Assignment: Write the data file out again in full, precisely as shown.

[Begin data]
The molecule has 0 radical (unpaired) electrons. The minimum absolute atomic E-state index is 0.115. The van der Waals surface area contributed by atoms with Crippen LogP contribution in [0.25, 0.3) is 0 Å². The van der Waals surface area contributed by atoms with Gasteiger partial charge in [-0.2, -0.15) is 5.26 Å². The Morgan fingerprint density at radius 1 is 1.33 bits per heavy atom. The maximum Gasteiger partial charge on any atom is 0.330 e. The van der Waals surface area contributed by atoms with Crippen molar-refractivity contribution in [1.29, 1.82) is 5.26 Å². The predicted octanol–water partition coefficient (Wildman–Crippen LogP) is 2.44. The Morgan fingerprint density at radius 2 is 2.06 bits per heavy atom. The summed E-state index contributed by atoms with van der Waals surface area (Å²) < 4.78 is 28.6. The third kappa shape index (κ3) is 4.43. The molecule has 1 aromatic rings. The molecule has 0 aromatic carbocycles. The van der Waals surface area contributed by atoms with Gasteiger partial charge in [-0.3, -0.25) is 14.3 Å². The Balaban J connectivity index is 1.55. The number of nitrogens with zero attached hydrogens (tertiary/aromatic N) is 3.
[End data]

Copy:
The molecule has 0 radical (unpaired) electrons. The minimum absolute atomic E-state index is 0.115. The van der Waals surface area contributed by atoms with Crippen LogP contribution in [0.25, 0.3) is 0 Å². The van der Waals surface area contributed by atoms with Gasteiger partial charge in [-0.2, -0.15) is 5.26 Å². The Morgan fingerprint density at radius 1 is 1.33 bits per heavy atom. The maximum Gasteiger partial charge on any atom is 0.330 e. The van der Waals surface area contributed by atoms with Crippen molar-refractivity contribution in [1.29, 1.82) is 5.26 Å². The predicted octanol–water partition coefficient (Wildman–Crippen LogP) is 2.44. The Morgan fingerprint density at radius 2 is 2.06 bits per heavy atom. The summed E-state index contributed by atoms with van der Waals surface area (Å²) < 4.78 is 28.6. The third kappa shape index (κ3) is 4.43. The molecule has 1 aromatic rings. The molecule has 0 aromatic carbocycles. The van der Waals surface area contributed by atoms with Gasteiger partial charge in [-0.3, -0.25) is 14.3 Å². The Balaban J connectivity index is 1.55. The number of nitrogens with zero attached hydrogens (tertiary/aromatic N) is 3.